Where have all the lapwings gone?

Wicken Fen - Lapwing close up

The lives of future generations are at risk unless we change the way we farm our land. Peter Nixon, our director of land, landscape and nature explains why.

As a boy walking through my native Midlands countryside, I used to see black and white lapwings in wavering flight all year round.

Coveys of grey partridge were also widespread, as were flower-rich hay meadows. Now, these once unremarkable things have become rare and special.

Lapwings are one of many species that can benefit from wildlife-friendly farming
Wicken Fen - Lapwing close up
Lapwings are one of many species that can benefit from wildlife-friendly farming

Warning signs

Three out of five of the UK’s wildlife species have declined over the last 50 years, especially on farmland. And 31 per cent have strongly declined, meaning either that they’ve halved in abundance already or are likely to halve in the next 25 years.

They used to take canaries down mines in historic times. If the canary fell off its perch it signalled the presence of invisible, deadly methane.

The decline of our current bird, butterfly, bat and flowering plant populations signals the increasingly deadly condition of their habitats.

We have to recognise that nature is in trouble and then nurse it back to health.

Land and nature is vital for our essential needs. We've got to care for it better or the lives of our children and grandchildren are in grave danger.

Wild orchids are one of the many species in decline on our land
An Early Spider Orchid
Wild orchids are one of the many species in decline on our land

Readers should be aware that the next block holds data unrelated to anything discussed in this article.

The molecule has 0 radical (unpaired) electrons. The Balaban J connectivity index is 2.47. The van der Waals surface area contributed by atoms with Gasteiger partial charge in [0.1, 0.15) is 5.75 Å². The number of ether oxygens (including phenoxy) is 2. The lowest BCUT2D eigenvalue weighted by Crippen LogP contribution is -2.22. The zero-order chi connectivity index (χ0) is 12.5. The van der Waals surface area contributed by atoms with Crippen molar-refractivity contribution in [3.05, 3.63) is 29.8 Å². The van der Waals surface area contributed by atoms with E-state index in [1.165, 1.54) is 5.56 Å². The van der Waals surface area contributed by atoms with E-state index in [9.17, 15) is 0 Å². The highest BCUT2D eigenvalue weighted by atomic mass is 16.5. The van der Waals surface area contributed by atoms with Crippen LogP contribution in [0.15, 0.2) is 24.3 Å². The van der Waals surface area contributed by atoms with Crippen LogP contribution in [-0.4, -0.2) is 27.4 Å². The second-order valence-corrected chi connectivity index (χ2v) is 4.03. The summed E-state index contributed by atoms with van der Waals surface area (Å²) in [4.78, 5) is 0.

The causes

Industrialised farming has played a major role in the decline of farmland bird species, loss of habitats, breeding grounds and food sources.

Nature is becoming fragmented. Soil is being lost through erosion, its natural fertility impoverished, with flood and drought impacts increasing.

We’re mining the land rather than harvesting it; living off our limited natural capital rather than on its interest.

Non-native species, disease and predation also play a part in nature’s decline. Disruption has also been caused by built development like transport and energy infrastructure.

The problem is exacerbated by climate change since extreme weather is becoming more likely and frequent.

" For a sustainable farming future, we need to reward farmers for generating clean water, maintaining healthy soil and caring for nature."
- Peter Nixon, director of land, landscape and nature

Sustainable farming

But farmers can’t be blamed. They’re doing what successive government policies have encouraged them to do – produce food.

For a sustainable farming future, we need to reward farmers for generating clean water, maintaining healthy soil and caring for nature.

Human activity is causing the decline in wildlife and the environment and human activity can mend it.

Our vision is that the land is healthy and beautiful, rich in nature and culture, and productive – of food, timber or renewable energy.

We want our land to contribute to thriving local economies where people have the skills to maintain all that makes it special.

Creating space for wildlife at Gupton Farm, Pembrokeshire
Creating space for wildlife at Gupton Farm, Pembrokeshire
Creating space for wildlife at Gupton Farm, Pembrokeshire

Farming with nature

This means optimising food production rather than maximising it at the expense of land’s other services, like healthy soil and clean, slow moving water.

Many farmers recognise that some existing practices aren’t sustainable, in any sense. UK crop yields – the amount grown per hectare – were towards the top of the global league table in 2000.

Since then they have slipped down because our soils have become less fertile and less capable of enabling plants to absorb artificial fertilisers.